The other flapped an ear. Arthur hastened away. Nothing was worth while risking an exhibition in public such as he had witnessed in comparative seclusion. He supposed there was something about the Clockwork man really phenomenal, something that was beyond his own rather limited powers of comprehension. Perhaps cleverer people than himself might understand what was the matter with this queer being. He couldn’t.
He took his place at the wicket. The first ball was an easy one, and he managed to hit it fair on and square to mid-on. Scarcely hoping for response, he called to the Clockwork man and began to run. To his immense astonishment, the latter passed him half-way down the pitch, his legs jumping from side to side, his arms swinging round irresponsibly. It might be said that his run was merely an exaggeration of his walk. Arthur dumped his bat down quickly, and turned. As he looked up, on the return journey, he was puzzled by the fact that there was no sign of his partner. He paused and looked around him.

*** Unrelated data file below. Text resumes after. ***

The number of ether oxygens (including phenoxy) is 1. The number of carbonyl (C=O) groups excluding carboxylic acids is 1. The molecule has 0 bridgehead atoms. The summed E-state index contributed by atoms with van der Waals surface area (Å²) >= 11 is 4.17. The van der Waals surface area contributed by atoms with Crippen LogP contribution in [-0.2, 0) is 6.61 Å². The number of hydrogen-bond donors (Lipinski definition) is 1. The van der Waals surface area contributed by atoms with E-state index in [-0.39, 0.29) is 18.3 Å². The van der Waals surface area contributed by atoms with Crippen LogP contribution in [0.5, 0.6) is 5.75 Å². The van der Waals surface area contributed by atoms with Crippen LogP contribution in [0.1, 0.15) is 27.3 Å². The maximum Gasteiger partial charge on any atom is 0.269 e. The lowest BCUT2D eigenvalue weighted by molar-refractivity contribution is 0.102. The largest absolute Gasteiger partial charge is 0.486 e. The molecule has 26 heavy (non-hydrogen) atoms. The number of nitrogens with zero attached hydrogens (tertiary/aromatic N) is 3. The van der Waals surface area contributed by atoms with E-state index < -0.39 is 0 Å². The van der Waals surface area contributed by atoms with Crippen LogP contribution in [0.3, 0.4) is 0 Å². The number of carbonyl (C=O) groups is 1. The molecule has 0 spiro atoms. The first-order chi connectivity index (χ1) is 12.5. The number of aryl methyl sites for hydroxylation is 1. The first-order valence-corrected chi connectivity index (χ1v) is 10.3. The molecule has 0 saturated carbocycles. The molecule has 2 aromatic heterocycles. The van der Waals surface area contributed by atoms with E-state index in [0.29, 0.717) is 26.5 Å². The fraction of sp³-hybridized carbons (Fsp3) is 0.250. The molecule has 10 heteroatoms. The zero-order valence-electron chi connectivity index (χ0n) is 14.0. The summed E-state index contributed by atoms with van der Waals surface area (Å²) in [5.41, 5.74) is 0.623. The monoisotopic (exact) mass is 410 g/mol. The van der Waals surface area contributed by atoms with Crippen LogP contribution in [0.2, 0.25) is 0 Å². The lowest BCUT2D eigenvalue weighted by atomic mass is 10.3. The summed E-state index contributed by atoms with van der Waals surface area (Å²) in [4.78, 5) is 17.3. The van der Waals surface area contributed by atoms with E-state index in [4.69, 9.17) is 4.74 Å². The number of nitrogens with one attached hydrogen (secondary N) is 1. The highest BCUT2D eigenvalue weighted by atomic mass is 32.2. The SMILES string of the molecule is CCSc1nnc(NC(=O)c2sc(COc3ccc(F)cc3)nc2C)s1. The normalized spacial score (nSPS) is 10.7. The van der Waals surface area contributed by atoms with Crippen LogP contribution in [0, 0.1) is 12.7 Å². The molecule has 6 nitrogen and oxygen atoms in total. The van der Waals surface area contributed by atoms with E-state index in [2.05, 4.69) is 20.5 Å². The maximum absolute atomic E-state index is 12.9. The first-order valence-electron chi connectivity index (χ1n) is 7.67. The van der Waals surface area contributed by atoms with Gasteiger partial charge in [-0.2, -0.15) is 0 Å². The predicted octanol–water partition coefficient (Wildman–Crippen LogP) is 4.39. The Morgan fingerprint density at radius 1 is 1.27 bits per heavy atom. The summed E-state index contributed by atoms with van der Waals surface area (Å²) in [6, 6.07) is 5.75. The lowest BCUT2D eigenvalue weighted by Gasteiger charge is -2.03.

There had been an outburst of derisive cheering when the Clockwork man actually commenced to run, but this now swelled up into a roar of merriment. And the Arthur saw what had happened. The Clockwork man had not stopped at the opposite wicket. He had run straight on, past the wicket-keeper, past the fielders, and at the moment when Arthur spotted him he was making straight for the white sheet at the back of the ground. No wonder the crowd laughed! It was so utterly absurd; and the Clockwork man ran as though nothing could stop him, as though, indeed, he had been wound up and was without power to check his own ridiculous progress. The next moment he collided with the sheet; but even this could only prevent him from going further. His legs continued to work rapidly with the action of running, whilst his body billowed into the sagging sheet.